A mental health charity that has helped thousands of people in Greenwich was at the verse of collapse after the scale of its financial problems was laid bare.

At a meeting of Greenwich Council’s adult social care scrutiny panel on November 1, a full breakdown of Greenwich Mind's finances was revealed.

From 2011 to 2017, the charity made a loss of over £100,000 for five of the six years, often having an expenditure up to 50 per cent higher than its income.

In 2015-16, Greenwich Mind’s income was £400,000 while its expenditure was £700,000.

The organisation had significant cash reserves but by August 2017, it had debts of more than £100,000.

Last week's meeting was told a full closure of the organisation could be “chaotic” and incur “a range of unforeseen costs” according to the report, as those who relied on the mental health charity could be left temporarily without help.

Greenwich Mind serves more than 3,500 people in the borough providing vital medical services for people with mental health problems, including issues like schizophrenia or bipolar disorders.

The charity was under severe financial difficulty and the scale to which it was making a loss year after year was kept a secret from Greenwich Council, who part-funded the organisation, according to the report.

The meeting revealed that people who used the organisation’s service were more aware than the council of the looming severe financial problem.

When Greenwich Council staff met with Greenwich Mind's CEO, Ross Milne, to discuss a contract extension in September 2016, no concerns were raised about the financial state of the organisation.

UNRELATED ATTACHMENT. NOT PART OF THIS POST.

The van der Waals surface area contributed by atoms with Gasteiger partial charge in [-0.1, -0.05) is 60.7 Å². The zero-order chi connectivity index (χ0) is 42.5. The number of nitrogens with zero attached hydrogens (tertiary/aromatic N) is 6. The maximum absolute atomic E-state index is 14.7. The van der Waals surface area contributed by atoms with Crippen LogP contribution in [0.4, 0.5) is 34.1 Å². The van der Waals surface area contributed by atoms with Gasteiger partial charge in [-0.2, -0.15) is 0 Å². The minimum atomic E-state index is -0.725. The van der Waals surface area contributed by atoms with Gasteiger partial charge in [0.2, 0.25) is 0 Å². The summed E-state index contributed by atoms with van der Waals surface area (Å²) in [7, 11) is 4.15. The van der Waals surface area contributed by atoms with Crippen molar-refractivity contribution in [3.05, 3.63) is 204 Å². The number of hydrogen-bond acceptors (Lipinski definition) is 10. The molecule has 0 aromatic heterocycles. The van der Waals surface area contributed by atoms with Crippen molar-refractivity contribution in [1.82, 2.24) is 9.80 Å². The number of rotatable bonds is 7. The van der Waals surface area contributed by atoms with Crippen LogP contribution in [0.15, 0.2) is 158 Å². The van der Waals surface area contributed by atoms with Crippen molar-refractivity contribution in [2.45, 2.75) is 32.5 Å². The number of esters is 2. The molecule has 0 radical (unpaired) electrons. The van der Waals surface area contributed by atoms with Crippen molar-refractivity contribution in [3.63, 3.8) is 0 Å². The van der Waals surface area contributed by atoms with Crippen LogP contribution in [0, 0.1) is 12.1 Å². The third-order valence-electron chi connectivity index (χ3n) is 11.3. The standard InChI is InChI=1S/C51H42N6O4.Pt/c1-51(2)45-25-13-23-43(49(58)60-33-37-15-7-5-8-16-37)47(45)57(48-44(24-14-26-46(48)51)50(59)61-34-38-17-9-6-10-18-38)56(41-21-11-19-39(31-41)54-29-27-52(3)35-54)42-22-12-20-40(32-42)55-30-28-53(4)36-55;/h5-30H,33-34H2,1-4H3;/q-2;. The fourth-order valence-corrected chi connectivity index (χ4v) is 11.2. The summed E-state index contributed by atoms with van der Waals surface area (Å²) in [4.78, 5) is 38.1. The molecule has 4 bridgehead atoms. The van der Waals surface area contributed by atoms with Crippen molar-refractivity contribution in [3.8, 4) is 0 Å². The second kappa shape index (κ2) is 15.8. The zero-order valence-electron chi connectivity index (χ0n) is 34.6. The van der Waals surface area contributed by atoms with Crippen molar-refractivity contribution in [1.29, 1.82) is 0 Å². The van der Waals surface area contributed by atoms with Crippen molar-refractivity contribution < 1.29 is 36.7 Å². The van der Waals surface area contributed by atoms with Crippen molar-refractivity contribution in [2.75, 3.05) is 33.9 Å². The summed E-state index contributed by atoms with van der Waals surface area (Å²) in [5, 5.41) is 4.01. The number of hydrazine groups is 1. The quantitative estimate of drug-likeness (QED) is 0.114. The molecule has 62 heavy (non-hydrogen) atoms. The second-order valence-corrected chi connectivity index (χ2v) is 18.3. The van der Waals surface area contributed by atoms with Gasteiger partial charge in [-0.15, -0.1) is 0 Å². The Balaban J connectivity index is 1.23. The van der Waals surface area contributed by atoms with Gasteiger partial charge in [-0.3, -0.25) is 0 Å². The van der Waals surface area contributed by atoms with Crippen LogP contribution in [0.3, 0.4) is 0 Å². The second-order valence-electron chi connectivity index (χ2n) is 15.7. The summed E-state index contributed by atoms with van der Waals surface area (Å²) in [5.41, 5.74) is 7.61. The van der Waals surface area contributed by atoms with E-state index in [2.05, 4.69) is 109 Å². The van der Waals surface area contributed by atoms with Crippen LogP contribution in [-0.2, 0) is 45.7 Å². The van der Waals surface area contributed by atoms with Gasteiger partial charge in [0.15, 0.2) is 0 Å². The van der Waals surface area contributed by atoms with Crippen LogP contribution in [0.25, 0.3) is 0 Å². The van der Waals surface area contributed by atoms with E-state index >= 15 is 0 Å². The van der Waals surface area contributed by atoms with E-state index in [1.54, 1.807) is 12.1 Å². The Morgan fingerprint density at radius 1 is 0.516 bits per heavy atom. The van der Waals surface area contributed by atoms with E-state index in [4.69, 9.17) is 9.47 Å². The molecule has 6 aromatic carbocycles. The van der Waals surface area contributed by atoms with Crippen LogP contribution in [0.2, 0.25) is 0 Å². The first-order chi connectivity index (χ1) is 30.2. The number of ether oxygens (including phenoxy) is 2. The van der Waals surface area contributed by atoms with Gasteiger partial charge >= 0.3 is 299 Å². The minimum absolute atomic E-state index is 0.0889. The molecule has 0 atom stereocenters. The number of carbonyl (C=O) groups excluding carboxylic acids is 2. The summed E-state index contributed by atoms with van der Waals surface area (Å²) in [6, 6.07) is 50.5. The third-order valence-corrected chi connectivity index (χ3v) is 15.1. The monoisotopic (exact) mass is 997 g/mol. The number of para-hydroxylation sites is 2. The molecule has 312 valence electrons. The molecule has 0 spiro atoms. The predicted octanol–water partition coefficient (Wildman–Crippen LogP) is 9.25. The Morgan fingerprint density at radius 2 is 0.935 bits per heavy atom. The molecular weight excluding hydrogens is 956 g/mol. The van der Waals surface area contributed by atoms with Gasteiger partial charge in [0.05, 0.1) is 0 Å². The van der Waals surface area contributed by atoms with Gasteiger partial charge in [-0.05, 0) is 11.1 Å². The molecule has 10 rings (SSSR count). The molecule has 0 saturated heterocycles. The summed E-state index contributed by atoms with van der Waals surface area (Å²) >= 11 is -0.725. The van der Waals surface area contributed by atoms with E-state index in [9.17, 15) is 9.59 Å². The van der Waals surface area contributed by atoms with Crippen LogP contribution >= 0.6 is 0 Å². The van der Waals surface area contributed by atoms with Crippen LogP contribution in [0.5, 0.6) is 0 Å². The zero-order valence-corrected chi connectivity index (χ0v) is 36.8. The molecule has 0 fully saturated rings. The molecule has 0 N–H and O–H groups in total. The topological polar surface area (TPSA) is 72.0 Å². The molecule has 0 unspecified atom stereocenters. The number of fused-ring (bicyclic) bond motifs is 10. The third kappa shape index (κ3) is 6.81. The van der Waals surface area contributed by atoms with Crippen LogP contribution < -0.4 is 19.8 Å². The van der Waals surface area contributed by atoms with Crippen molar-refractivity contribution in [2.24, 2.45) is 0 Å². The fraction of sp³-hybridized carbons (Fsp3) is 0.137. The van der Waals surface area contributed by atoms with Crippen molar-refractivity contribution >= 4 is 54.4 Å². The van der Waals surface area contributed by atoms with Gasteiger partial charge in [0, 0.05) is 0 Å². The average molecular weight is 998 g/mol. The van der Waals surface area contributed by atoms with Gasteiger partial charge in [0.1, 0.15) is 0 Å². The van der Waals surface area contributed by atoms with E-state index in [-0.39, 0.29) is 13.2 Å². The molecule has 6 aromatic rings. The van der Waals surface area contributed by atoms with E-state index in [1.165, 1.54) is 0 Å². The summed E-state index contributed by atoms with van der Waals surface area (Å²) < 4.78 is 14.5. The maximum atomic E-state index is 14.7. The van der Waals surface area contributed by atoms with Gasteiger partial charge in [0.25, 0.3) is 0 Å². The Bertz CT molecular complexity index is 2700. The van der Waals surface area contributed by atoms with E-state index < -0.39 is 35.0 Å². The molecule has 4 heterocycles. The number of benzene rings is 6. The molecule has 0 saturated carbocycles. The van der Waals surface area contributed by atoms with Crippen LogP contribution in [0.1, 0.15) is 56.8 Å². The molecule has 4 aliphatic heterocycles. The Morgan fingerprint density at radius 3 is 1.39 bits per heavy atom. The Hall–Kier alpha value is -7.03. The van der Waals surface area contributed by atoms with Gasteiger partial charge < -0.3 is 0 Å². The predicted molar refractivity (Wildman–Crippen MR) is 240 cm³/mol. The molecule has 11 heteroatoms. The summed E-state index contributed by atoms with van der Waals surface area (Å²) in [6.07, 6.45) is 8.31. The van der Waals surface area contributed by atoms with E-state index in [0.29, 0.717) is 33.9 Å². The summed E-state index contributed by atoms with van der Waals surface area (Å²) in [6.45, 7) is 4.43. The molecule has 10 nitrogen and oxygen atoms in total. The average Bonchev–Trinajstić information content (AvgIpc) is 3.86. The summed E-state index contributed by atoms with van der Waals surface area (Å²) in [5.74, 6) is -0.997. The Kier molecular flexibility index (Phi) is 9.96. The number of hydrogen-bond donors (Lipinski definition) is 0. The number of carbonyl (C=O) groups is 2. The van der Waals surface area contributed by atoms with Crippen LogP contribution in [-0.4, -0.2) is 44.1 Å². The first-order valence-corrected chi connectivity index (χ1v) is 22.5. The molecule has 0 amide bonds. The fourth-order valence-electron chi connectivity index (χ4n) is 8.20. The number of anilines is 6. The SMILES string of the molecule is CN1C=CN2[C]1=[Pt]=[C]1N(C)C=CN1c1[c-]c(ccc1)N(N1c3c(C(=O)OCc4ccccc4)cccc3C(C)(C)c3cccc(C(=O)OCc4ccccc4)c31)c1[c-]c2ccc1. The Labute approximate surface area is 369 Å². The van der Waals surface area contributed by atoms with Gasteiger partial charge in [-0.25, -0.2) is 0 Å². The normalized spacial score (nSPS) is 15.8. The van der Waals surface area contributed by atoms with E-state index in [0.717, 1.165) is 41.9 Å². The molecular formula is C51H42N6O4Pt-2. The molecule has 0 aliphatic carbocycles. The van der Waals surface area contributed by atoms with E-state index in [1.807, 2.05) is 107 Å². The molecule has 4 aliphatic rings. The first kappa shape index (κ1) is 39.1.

It wasn’t until July 2017 that Greenwich Mind called a crisis meeting where they outlined the scale of their financial difficulties and asked the council for advance payments on their contracts to prevent the organisation from collapsing.

The CEO even offered to take six months unpaid leave in March 2017 in an effort to balance the books, before he resigned in August later that year.

Dr Hannah Patrick, from the board of trustees to Greenwich Mind, said: “Cumulative operating costs of the organisation had been above funding levels for several years but because it had accumulated significant reserves, the negative cash flow was inadequately appreciated and acted upon.

“Staff wages, pensions and HMRC contributions were significantly higher than national norms for the sector.

“This would have been avoided if the trustees had been more aware of their responsibility to scrutinise the accounts and demand frequent financial updates including regular analysis of cash flow.

“This would have been particularly useful following the first concerns expressed in autumn 2016.”

To prevent the collapse of services provided by Greenwich Mind, the report said it looked like that Greenwich Mind would merge with the more financially-sound Bromley and Lewisham Mind.

A spokeswoman from Greenwich Council said: "The Royal Borough of Greenwich has provided significant on-going funding and support to Greenwich Mind for decades and we will continue to do so.

"The council has worked tirelessly in recent months alongside Mind nationally and Bromley and Lewisham Mind since Greenwich Mind's financial crisis, to ensure continuity of services and support for all users in the medium and the long-term.

"We are also repairing Mind’s headquarters - which is leased from the Council - free of charge.”

Ben Taylor, consultant CEO at Greenwich Mind and chief executive at Bromley & Lewisham Mind said: “Since the financial difficulties at Greenwich Mind came to light, a transition plan has been agreed with Greenwich Council to restructure the services and put them onto a sustainable footing.

"Implementation of this plan is well underway and we expect the transition to be complete by the end of the year.

"In the meantime the services are continuing to operate, providing valuable support to people with mental health problems in Greenwich.

"An important part of the transition plan is for Greenwich Mind to merge with a more robust organisation. Bromley & Lewisham Mind has been chosen as the preferred merger partner and all parties are working together to ensure that the merger can take place quickly.”